Raku is the fastest and possibly most dramatic method of firing ceramics. It is a technique created for the vessels of the Japanese Tea Ceremony.
Bisque ware is fired up to approximately 1000°C. in less than an hour – a normal glaze firing takes between 10-12 hours.
Once the pots are glowing hot, they are removed from the kiln using long tongs and placed into bins containing combustable material, e.g sawdust. The temperature of the pots drop dramatically before they are covered, causing ‘thermal shock’. This manifests itself in the form of very fine cracking in the body of the clay that is characteristic of Raku.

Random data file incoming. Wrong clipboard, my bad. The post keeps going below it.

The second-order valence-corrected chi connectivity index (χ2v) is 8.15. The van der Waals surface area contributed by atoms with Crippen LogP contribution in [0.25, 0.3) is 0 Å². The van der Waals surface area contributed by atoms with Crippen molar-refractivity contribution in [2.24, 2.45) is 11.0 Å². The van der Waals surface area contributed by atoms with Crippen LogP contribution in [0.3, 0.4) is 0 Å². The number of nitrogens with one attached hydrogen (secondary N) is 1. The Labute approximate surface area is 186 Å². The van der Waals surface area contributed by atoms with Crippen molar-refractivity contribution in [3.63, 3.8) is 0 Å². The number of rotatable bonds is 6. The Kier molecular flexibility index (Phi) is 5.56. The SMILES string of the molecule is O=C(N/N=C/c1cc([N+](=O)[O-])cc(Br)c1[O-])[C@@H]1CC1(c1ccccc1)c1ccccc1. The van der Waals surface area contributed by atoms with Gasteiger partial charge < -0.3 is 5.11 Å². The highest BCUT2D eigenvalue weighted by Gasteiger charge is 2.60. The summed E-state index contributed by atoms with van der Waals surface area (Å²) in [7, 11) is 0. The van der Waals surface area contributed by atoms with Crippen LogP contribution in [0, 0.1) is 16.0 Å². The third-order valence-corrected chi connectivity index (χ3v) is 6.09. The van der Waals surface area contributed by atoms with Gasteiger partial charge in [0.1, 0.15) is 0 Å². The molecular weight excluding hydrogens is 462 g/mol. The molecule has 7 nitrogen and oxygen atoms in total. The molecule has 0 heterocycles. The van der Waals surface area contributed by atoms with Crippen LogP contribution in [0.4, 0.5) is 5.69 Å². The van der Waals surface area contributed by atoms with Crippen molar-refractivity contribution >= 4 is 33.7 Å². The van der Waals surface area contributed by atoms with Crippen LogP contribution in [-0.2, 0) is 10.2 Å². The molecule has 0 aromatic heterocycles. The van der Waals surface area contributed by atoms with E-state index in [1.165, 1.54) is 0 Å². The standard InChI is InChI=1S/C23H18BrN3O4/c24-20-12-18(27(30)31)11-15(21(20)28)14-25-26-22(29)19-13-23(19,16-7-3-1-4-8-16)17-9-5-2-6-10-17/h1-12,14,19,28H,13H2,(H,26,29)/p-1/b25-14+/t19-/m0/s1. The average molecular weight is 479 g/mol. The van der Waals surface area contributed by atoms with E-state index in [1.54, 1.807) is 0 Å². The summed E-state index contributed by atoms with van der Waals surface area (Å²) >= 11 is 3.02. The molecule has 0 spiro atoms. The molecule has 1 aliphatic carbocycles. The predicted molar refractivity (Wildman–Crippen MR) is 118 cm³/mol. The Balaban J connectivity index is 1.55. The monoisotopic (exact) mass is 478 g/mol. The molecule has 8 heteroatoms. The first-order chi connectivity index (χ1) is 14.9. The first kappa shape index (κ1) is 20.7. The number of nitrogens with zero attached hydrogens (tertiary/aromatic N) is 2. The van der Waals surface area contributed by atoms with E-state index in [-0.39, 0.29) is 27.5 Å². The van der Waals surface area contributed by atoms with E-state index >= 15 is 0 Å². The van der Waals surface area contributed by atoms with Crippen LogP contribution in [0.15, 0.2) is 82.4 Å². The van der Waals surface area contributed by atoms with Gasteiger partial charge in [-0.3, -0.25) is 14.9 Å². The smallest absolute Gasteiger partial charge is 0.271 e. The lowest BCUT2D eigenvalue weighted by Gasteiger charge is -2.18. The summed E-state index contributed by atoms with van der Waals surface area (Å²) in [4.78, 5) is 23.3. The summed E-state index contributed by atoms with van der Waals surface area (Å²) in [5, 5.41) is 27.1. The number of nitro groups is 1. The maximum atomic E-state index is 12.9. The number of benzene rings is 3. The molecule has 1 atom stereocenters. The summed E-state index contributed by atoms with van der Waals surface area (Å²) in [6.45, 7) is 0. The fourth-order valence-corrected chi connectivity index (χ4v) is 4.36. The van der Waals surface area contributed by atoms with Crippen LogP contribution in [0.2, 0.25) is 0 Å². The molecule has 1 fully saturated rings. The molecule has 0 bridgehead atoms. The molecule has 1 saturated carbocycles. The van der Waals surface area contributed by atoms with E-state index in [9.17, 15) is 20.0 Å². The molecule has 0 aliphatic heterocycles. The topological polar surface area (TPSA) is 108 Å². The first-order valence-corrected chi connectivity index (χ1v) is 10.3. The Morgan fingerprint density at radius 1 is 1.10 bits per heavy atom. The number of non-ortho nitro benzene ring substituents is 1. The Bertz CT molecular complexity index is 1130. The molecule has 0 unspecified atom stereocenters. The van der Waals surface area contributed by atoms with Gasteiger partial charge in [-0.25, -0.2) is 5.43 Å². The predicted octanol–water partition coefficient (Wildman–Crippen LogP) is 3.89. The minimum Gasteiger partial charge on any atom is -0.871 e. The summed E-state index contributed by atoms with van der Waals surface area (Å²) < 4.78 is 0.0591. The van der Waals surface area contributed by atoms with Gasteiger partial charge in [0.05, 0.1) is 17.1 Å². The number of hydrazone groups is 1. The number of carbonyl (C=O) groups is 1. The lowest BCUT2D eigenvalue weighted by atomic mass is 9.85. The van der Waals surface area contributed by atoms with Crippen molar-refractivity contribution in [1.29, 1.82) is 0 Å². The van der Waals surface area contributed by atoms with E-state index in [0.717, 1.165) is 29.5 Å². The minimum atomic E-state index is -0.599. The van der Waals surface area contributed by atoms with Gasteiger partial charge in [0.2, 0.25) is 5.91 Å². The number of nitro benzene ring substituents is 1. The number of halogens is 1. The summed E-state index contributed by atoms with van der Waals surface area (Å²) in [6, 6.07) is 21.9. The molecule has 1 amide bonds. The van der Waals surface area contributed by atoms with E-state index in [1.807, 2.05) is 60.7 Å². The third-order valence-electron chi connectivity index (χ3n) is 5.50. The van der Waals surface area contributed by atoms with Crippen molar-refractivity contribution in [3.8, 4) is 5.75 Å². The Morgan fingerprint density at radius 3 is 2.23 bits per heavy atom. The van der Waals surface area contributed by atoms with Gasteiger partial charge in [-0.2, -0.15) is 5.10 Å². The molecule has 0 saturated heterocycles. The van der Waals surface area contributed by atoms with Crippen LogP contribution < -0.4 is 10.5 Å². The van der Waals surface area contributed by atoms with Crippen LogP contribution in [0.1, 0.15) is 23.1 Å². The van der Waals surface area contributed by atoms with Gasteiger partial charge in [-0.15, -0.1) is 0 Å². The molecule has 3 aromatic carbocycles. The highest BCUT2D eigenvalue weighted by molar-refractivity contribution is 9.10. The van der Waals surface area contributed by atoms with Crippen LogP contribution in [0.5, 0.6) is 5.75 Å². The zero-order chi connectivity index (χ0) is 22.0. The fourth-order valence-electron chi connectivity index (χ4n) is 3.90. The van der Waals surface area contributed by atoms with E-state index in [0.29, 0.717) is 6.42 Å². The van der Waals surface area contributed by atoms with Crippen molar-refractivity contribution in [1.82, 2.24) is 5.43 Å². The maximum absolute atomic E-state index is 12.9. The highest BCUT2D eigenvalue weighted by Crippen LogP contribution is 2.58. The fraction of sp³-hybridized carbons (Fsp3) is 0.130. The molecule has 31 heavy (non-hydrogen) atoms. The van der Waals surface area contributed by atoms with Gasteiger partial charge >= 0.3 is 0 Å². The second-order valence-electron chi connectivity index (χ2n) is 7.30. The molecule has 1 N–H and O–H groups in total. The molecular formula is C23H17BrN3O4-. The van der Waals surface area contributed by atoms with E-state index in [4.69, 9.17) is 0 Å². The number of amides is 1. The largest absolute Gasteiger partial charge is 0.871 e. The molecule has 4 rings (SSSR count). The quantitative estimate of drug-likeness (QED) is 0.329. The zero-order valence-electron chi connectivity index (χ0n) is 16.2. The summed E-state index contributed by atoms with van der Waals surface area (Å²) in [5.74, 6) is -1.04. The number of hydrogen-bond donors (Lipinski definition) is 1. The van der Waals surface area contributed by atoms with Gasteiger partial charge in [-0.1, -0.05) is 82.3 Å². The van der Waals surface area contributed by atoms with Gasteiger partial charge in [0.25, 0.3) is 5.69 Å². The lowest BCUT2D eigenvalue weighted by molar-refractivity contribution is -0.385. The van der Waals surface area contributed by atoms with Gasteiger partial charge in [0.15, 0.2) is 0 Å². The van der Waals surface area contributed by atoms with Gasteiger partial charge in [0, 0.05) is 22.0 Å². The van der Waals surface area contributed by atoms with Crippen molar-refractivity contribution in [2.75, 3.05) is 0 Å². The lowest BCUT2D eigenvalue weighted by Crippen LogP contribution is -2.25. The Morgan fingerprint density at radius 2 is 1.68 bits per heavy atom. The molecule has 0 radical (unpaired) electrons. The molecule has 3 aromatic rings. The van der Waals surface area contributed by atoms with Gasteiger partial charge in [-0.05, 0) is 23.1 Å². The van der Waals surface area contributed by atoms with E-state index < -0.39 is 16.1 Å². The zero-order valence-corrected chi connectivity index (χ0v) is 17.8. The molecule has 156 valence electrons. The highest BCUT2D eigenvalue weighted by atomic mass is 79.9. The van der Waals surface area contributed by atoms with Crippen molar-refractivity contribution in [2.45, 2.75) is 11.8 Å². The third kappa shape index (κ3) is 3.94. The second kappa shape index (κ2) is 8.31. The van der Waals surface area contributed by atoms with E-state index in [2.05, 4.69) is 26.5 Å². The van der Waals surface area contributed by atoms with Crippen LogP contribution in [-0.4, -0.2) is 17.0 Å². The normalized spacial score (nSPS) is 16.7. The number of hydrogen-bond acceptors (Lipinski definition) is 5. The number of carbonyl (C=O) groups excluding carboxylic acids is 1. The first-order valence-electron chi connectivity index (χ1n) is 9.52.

The carbon created by the flames in the sawdust turns the unglazed parts of the pot black and also highlights the cracking in the glaze. A reduction enviroment is also produced. It possible to achieve fantastic copper and turquoise (elusive!) colours, but it is literally a black art and each pot that emerges is always intriguing.